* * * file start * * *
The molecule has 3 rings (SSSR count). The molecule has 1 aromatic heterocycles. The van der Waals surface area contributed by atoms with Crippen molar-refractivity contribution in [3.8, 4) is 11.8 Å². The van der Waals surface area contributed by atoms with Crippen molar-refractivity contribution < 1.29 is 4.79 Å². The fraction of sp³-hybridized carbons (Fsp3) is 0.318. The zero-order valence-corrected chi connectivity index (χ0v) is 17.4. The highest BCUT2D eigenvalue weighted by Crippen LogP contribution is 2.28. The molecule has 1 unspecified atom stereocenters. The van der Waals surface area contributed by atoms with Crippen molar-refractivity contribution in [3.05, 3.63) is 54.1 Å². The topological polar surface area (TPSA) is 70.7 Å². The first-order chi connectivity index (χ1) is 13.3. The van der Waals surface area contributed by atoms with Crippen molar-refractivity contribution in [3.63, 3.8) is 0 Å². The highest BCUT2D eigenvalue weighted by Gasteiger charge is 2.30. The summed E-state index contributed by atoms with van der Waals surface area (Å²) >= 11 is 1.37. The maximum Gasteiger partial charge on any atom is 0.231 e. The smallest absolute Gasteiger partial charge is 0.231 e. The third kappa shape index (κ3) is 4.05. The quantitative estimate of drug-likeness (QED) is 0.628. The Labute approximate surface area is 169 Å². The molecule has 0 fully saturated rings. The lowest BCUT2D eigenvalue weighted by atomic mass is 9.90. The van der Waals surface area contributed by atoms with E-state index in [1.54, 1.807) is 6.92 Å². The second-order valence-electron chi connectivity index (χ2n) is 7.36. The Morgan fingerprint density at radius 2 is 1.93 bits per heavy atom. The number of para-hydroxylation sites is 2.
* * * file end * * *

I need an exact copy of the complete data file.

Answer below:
The molecule has 3 rings (SSSR count). The molecule has 1 aromatic heterocycles. The van der Waals surface area contributed by atoms with Crippen molar-refractivity contribution in [3.8, 4) is 11.8 Å². The van der Waals surface area contributed by atoms with Crippen molar-refractivity contribution < 1.29 is 4.79 Å². The fraction of sp³-hybridized carbons (Fsp3) is 0.318. The zero-order valence-corrected chi connectivity index (χ0v) is 17.4. The highest BCUT2D eigenvalue weighted by Crippen LogP contribution is 2.28. The molecule has 1 unspecified atom stereocenters. The van der Waals surface area contributed by atoms with Crippen molar-refractivity contribution in [3.05, 3.63) is 54.1 Å². The topological polar surface area (TPSA) is 70.7 Å². The first-order chi connectivity index (χ1) is 13.3. The van der Waals surface area contributed by atoms with Crippen molar-refractivity contribution in [3.63, 3.8) is 0 Å². The highest BCUT2D eigenvalue weighted by Gasteiger charge is 2.30. The summed E-state index contributed by atoms with van der Waals surface area (Å²) >= 11 is 1.37. The maximum Gasteiger partial charge on any atom is 0.231 e. The smallest absolute Gasteiger partial charge is 0.231 e. The third kappa shape index (κ3) is 4.05. The quantitative estimate of drug-likeness (QED) is 0.628. The Labute approximate surface area is 169 Å². The molecule has 0 fully saturated rings. The lowest BCUT2D eigenvalue weighted by atomic mass is 9.90. The van der Waals surface area contributed by atoms with E-state index in [1.54, 1.807) is 6.92 Å². The second-order valence-electron chi connectivity index (χ2n) is 7.36. The Morgan fingerprint density at radius 2 is 1.93 bits per heavy atom. The number of para-hydroxylation sites is 2.